The debate last year in the Metro Council as to whether or not Nashville should make English the official language of Metro government was an ugly chapter in this city’s history. Unfortunately, it is being repeated.
In a June 6 article, our newspaper revealed that Councilman Eric Crafton is bringing back his “English First” initiative for Metro government. A similar one died at the hands of a mayoral veto last year under Mayor Bill Purcell after passing the Council. This time Mayor Karl Dean will not have that option. Crafton is bypassing the Council and taking the issue directly to voters via a petition drive to get the measure on the ballot in the fall as a public referendum.
Should Crafton’s petition drive make it to a referendum, the forces of common sense and tolerance need to rise up in this city to stop it at the polls.
For clarity, here is what the petition and the proposed change to the Metro charter states:
"English is the official language of the Metropolitan Government of Nashville and Davidson County, Tennessee. Official actions (those which bind or commit the government) shall be taken only in the English language, and all official government communications and publications shall be published only in English. No person shall have a right to government services in any other language. All meetings of the Metro Council, Boards, and Commissions of the Metropolitan Government shall be conducted in English. Nothing in this measure shall be interpreted to conflict with federal or state law."
We cannot in good conscience say limiting Metro government to the use of English in all of its official communications is a good idea from a governance standpoint. The amorphous nature of the amendment and its lack of specificity appears designed to cast the net as broadly as possible when it come to rooting out government communication in anything other than English. Where will it begin and end as a matter of public policy?
For instance, is a lawful order from a law enforcement officer not considered an official communication of government? In fact, this measure has a great potential to handicap crucial services like police, emergency and social services and the courts. Bilingualism by government workers and translation services are something that help ensure the health, safety and welfare of all Metro residents by making key services realistically available to all. Possibly doing away with this is a dangerous boondoggle waiting to happen.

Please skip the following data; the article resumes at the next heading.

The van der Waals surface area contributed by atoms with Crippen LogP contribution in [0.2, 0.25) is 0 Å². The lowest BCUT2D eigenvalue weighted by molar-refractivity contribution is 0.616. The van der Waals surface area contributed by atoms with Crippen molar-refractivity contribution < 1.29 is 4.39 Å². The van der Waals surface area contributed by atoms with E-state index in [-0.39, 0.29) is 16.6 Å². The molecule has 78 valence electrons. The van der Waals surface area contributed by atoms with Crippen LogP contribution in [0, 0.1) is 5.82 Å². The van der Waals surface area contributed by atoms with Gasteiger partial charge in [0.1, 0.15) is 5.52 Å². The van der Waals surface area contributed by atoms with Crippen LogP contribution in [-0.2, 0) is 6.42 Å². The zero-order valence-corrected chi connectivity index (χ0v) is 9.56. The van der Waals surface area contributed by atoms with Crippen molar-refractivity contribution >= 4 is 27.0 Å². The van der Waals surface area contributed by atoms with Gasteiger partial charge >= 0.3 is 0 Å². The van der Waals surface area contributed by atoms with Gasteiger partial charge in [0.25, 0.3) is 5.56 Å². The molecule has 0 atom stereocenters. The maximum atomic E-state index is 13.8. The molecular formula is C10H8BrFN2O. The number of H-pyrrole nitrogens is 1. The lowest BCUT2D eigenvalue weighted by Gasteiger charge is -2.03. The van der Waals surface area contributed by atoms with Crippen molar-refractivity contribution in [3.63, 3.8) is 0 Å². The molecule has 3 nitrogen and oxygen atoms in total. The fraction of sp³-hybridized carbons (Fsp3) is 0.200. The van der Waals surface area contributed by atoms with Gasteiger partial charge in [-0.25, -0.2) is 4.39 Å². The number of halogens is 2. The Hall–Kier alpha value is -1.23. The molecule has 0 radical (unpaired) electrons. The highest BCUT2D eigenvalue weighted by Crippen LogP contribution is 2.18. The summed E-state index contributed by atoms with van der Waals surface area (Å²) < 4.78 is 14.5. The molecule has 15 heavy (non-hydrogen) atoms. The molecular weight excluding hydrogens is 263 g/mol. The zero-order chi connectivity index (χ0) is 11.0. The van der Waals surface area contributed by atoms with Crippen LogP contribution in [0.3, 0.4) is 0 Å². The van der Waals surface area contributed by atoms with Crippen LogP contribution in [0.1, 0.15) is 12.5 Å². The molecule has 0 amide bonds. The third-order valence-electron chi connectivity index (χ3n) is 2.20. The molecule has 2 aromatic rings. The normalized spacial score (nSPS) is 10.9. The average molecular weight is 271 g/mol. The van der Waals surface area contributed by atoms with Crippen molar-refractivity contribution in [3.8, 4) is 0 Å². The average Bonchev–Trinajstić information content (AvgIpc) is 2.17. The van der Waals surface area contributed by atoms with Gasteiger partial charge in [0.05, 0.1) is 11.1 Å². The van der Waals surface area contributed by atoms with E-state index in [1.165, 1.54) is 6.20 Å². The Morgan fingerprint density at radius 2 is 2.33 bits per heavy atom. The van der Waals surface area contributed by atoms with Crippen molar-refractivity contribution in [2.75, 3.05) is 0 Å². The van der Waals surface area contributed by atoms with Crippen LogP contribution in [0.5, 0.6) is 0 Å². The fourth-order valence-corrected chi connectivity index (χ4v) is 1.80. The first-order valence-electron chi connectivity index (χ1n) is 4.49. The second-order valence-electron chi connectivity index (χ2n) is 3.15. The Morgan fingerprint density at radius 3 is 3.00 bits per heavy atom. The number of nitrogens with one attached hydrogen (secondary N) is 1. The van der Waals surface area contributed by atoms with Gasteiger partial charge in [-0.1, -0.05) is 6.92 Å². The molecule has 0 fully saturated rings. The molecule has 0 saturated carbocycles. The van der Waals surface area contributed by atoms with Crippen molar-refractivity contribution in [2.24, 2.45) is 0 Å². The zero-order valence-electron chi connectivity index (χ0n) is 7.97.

Some have argued that in most instances Metro already communicates with the public in English, and this charter change would simply state that residents do not have a “right” to communication in different languages. It is less a matter of government practice and precedent and much more about the image this city wants to present to the rest of the country about our views as community concerning people of different cultures and nationalities.
Though not spoken of openly by proponents of this ballot measure, it appears simply because of their numbers in the city to be aimed directly at the large, Spanish-speaking Hispanic immigrant population here. It also appears the anger over illegal immigration in this community — some of it justified — is fueling this movement.
Yet, Crafton’s proposed law appears poised to also disenfranchise legal, law-abiding immigrants still perhaps learning the language. Though designed to force assimilation, this proposed “English First” law holds the same ghastly potential that Jim Crow laws accomplished in the first half of the last century, separating a class of people from the rest of society.
It also sends a message that those new to America and searching for this country’s promise of freedom and hope are not welcome in Nashville. As the sons and daughters of immigrants, it is a hypocritical message to send.
Thinking, intelligent people in this community need to stand up and reject this petition and a subsequent ballot measure if the petition succeeds. From the city’s most outspoken liberals to our rock-ribbed members of the party of Lincoln, the reasons to oppose it are plain. It is bad public policy and a poor statement on our community.